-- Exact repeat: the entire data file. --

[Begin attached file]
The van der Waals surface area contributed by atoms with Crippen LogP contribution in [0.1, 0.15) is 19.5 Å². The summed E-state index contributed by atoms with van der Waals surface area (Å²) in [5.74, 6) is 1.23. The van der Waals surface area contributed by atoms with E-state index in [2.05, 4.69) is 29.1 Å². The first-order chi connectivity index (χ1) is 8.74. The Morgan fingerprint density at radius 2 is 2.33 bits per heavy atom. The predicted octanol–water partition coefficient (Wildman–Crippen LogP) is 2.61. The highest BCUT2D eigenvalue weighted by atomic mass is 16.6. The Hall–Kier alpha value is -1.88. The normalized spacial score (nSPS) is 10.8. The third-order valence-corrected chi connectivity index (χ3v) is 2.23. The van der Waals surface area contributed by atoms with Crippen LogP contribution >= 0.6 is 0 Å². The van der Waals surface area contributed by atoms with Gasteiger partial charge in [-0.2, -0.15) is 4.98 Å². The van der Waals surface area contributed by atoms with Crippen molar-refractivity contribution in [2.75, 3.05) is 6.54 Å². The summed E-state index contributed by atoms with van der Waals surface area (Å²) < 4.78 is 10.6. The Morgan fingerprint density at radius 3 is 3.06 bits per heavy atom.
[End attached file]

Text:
The van der Waals surface area contributed by atoms with Crippen LogP contribution in [0.1, 0.15) is 19.5 Å². The summed E-state index contributed by atoms with van der Waals surface area (Å²) in [5.74, 6) is 1.23. The van der Waals surface area contributed by atoms with E-state index in [2.05, 4.69) is 29.1 Å². The first-order chi connectivity index (χ1) is 8.74. The Morgan fingerprint density at radius 2 is 2.33 bits per heavy atom. The predicted octanol–water partition coefficient (Wildman–Crippen LogP) is 2.61. The highest BCUT2D eigenvalue weighted by atomic mass is 16.6. The Hall–Kier alpha value is -1.88. The normalized spacial score (nSPS) is 10.8. The third-order valence-corrected chi connectivity index (χ3v) is 2.23. The van der Waals surface area contributed by atoms with Crippen LogP contribution >= 0.6 is 0 Å². The van der Waals surface area contributed by atoms with Gasteiger partial charge in [-0.2, -0.15) is 4.98 Å². The van der Waals surface area contributed by atoms with Crippen molar-refractivity contribution in [2.75, 3.05) is 6.54 Å². The summed E-state index contributed by atoms with van der Waals surface area (Å²) < 4.78 is 10.6. The Morgan fingerprint density at radius 3 is 3.06 bits per heavy atom.